World War II was a time of great suffering and destruction for most of the world. During and after the war, some of the most valuable artifacts and treasures were either ruined or went missing. While some of history’s most important pieces have been recovered, there are still countless priceless antiquities that remain unaccounted for.
Check out this list of five of the most important treasures still missing from WWII:
First on the list is the rumored Nazi gold train. As Russia’s Red Army closed in on Nazi troops in Wroclaw, Poland, towards the end of WWII, a train was supposedly sent out of the city. The locomotive was thought to be transporting the gold reserves from the Wroclaw Bank that had been captured by the Nazis.
The locomotive, last seen in May 1945, was loaded with at least 23 boxes of gold bullion – some 300 tons – that would be worth more than $10 billion today. While treasure hunters suspect the train may be stashed in a mountain tunnel often utilized by Nazi leaders at the time, nothing has ever been found.
In addition to gold bullion, intricate gold art pieces and various gemstones have also been missing since WWII. The most famous example is the contents of the Amber Room, a gold leaf-covered chamber that was captured by the Nazis and ultimately lost.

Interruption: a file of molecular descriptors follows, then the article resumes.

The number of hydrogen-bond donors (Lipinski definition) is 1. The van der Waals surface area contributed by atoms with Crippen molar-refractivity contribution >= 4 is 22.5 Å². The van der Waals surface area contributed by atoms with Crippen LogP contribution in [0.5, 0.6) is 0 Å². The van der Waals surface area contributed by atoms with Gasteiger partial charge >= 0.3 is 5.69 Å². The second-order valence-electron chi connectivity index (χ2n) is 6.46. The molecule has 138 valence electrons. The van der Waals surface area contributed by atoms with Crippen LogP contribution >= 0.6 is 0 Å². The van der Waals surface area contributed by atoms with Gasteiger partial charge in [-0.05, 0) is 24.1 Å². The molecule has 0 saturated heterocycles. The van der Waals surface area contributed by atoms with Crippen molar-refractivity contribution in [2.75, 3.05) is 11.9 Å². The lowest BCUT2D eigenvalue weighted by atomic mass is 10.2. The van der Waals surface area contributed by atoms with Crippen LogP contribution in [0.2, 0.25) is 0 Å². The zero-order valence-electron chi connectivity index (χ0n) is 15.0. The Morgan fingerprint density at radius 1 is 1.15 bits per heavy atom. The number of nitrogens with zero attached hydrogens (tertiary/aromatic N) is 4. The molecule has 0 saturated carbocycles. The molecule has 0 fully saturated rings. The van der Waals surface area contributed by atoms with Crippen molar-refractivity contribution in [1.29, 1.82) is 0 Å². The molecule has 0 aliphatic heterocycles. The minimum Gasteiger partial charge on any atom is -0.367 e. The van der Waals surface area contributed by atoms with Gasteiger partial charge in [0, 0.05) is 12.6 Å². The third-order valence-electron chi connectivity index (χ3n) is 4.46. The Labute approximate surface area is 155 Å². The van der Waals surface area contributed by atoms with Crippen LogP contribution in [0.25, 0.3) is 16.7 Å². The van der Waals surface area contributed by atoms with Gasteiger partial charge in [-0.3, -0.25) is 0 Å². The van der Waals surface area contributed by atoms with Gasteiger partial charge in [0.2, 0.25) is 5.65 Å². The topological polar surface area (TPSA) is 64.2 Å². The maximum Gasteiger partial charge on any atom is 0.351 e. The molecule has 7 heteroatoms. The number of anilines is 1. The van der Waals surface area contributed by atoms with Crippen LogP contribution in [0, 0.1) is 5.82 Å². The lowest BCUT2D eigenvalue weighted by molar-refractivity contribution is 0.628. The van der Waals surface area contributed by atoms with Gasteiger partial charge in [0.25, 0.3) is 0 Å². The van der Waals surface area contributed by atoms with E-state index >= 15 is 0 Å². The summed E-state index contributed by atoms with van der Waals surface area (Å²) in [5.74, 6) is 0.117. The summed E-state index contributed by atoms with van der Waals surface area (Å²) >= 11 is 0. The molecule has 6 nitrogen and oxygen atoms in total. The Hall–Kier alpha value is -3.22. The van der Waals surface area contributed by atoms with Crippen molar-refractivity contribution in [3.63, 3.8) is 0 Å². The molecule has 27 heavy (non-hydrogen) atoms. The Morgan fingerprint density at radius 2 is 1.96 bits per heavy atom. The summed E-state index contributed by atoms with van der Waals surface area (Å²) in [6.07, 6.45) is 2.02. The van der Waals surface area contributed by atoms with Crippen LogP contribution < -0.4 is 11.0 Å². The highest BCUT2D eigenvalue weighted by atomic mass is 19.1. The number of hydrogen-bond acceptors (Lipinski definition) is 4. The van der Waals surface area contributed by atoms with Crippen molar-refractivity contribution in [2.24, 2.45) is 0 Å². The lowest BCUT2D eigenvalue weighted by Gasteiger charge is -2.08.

Housed in the Russian Imperial Cathedral, the room was decorated with more than 13,000 pounds of precious amber and gold leaf. When Nazi troops discovered the chamber, the room was disassembled and transported to Germany. While a handful of pieces from the Amber Room have been discovered, a vast majority of what was once considered an eighth wonder of the world has never been seen again.
Of course, WWII’s missing treasure was not just from Europe. The Awa Maru, a Japanese ocean liner originally commissioned as a Red Cross relief ship, is said to have been repurposed as a treasure-hauling cargo ship. Her alleged cargo, loaded in Singapore, was rumored to be $5 billion in contraband treasure.
In addition to gold, diamonds, and other valuable objects, the ship supposedly had on board the priceless remains of Peking Man, one of the earliest examples of the supposed “missing link” of human lineage.
The Awa Maru was eventually torpedoed by U.S. forces during the war and sunk. In the 1980s, China spent $100 million on recovery efforts but found no treasure. However, historical war records later revealed that the true Awa Maru may never have left Singapore.